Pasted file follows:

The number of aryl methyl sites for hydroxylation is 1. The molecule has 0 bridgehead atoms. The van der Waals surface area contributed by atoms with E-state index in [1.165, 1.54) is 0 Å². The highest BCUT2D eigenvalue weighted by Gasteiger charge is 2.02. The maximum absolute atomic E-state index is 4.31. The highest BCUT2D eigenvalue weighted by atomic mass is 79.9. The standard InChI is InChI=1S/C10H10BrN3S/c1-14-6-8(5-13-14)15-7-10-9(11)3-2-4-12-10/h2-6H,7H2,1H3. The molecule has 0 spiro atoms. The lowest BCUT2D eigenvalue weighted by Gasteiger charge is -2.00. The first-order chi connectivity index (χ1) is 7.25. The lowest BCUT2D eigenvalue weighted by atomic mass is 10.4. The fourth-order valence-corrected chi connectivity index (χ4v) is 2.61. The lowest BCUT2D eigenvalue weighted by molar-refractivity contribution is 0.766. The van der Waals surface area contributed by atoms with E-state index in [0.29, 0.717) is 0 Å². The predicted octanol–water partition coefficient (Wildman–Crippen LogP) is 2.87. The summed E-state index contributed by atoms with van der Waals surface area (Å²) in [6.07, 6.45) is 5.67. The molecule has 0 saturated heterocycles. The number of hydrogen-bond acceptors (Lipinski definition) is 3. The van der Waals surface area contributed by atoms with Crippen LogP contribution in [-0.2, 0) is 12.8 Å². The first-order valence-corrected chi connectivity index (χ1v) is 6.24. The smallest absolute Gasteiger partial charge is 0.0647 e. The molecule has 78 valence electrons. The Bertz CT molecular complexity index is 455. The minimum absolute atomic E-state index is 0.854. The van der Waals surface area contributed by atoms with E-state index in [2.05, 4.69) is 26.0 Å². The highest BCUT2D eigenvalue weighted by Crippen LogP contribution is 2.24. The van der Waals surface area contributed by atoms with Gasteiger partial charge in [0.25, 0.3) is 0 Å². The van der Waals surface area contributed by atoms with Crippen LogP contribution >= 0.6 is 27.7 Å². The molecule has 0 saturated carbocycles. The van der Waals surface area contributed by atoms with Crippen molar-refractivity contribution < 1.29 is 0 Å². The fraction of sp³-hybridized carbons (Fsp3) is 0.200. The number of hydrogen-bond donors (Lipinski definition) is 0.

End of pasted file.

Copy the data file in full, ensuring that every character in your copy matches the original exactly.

The number of aryl methyl sites for hydroxylation is 1. The molecule has 0 bridgehead atoms. The van der Waals surface area contributed by atoms with E-state index in [1.165, 1.54) is 0 Å². The highest BCUT2D eigenvalue weighted by Gasteiger charge is 2.02. The maximum absolute atomic E-state index is 4.31. The highest BCUT2D eigenvalue weighted by atomic mass is 79.9. The standard InChI is InChI=1S/C10H10BrN3S/c1-14-6-8(5-13-14)15-7-10-9(11)3-2-4-12-10/h2-6H,7H2,1H3. The molecule has 0 spiro atoms. The lowest BCUT2D eigenvalue weighted by Gasteiger charge is -2.00. The first-order chi connectivity index (χ1) is 7.25. The lowest BCUT2D eigenvalue weighted by atomic mass is 10.4. The fourth-order valence-corrected chi connectivity index (χ4v) is 2.61. The lowest BCUT2D eigenvalue weighted by molar-refractivity contribution is 0.766. The van der Waals surface area contributed by atoms with E-state index in [0.29, 0.717) is 0 Å². The predicted octanol–water partition coefficient (Wildman–Crippen LogP) is 2.87. The summed E-state index contributed by atoms with van der Waals surface area (Å²) in [6.07, 6.45) is 5.67. The molecule has 0 saturated heterocycles. The number of hydrogen-bond acceptors (Lipinski definition) is 3. The van der Waals surface area contributed by atoms with Crippen LogP contribution in [-0.2, 0) is 12.8 Å². The first-order valence-corrected chi connectivity index (χ1v) is 6.24. The smallest absolute Gasteiger partial charge is 0.0647 e. The molecule has 78 valence electrons. The Bertz CT molecular complexity index is 455. The minimum absolute atomic E-state index is 0.854. The van der Waals surface area contributed by atoms with E-state index in [2.05, 4.69) is 26.0 Å². The highest BCUT2D eigenvalue weighted by Crippen LogP contribution is 2.24. The van der Waals surface area contributed by atoms with Gasteiger partial charge in [0.25, 0.3) is 0 Å². The van der Waals surface area contributed by atoms with Crippen LogP contribution >= 0.6 is 27.7 Å². The molecule has 0 saturated carbocycles. The van der Waals surface area contributed by atoms with Crippen molar-refractivity contribution < 1.29 is 0 Å². The fraction of sp³-hybridized carbons (Fsp3) is 0.200. The number of hydrogen-bond donors (Lipinski definition) is 0.